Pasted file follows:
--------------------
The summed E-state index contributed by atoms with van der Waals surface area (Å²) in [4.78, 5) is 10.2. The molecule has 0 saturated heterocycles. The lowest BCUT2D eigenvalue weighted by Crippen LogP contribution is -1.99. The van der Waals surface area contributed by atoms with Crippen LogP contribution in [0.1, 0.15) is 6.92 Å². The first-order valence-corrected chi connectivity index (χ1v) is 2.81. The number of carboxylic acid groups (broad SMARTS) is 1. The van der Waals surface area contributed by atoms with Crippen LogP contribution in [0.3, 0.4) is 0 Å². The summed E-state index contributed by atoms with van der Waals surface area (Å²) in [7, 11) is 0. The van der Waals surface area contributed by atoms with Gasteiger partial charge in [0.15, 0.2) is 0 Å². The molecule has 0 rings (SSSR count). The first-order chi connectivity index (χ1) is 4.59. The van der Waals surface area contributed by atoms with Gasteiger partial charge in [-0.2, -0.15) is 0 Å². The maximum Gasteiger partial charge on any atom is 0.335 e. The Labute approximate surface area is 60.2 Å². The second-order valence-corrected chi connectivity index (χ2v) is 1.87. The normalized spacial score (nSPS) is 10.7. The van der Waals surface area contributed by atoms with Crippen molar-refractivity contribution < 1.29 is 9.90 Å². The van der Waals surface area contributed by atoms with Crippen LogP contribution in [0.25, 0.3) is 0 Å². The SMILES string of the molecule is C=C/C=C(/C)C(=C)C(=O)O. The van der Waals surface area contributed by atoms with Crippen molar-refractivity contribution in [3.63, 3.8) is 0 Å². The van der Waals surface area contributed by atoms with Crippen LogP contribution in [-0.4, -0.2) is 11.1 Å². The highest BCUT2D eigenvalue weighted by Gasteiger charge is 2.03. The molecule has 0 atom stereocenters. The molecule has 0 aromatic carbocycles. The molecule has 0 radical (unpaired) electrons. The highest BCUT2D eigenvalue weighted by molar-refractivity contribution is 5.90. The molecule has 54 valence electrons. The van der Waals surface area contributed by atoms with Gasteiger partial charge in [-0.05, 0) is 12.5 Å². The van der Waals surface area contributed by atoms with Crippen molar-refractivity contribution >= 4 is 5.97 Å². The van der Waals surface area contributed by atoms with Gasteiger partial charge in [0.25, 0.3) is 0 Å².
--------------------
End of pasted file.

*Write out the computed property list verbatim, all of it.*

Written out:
The summed E-state index contributed by atoms with van der Waals surface area (Å²) in [4.78, 5) is 10.2. The molecule has 0 saturated heterocycles. The lowest BCUT2D eigenvalue weighted by Crippen LogP contribution is -1.99. The van der Waals surface area contributed by atoms with Crippen LogP contribution in [0.1, 0.15) is 6.92 Å². The first-order valence-corrected chi connectivity index (χ1v) is 2.81. The number of carboxylic acid groups (broad SMARTS) is 1. The van der Waals surface area contributed by atoms with Crippen LogP contribution in [0.3, 0.4) is 0 Å². The summed E-state index contributed by atoms with van der Waals surface area (Å²) in [7, 11) is 0. The van der Waals surface area contributed by atoms with Gasteiger partial charge in [0.15, 0.2) is 0 Å². The molecule has 0 rings (SSSR count). The first-order chi connectivity index (χ1) is 4.59. The van der Waals surface area contributed by atoms with Gasteiger partial charge in [-0.2, -0.15) is 0 Å². The maximum Gasteiger partial charge on any atom is 0.335 e. The Labute approximate surface area is 60.2 Å². The second-order valence-corrected chi connectivity index (χ2v) is 1.87. The normalized spacial score (nSPS) is 10.7. The van der Waals surface area contributed by atoms with Crippen molar-refractivity contribution < 1.29 is 9.90 Å². The van der Waals surface area contributed by atoms with Crippen LogP contribution in [0.25, 0.3) is 0 Å². The SMILES string of the molecule is C=C/C=C(/C)C(=C)C(=O)O. The van der Waals surface area contributed by atoms with Crippen molar-refractivity contribution in [3.63, 3.8) is 0 Å². The van der Waals surface area contributed by atoms with Crippen LogP contribution in [-0.4, -0.2) is 11.1 Å². The highest BCUT2D eigenvalue weighted by Gasteiger charge is 2.03. The molecule has 0 atom stereocenters. The molecule has 0 aromatic carbocycles. The molecule has 0 radical (unpaired) electrons. The highest BCUT2D eigenvalue weighted by molar-refractivity contribution is 5.90. The molecule has 54 valence electrons. The van der Waals surface area contributed by atoms with Gasteiger partial charge in [-0.05, 0) is 12.5 Å². The van der Waals surface area contributed by atoms with Crippen molar-refractivity contribution >= 4 is 5.97 Å². The van der Waals surface area contributed by atoms with Gasteiger partial charge in [0.25, 0.3) is 0 Å².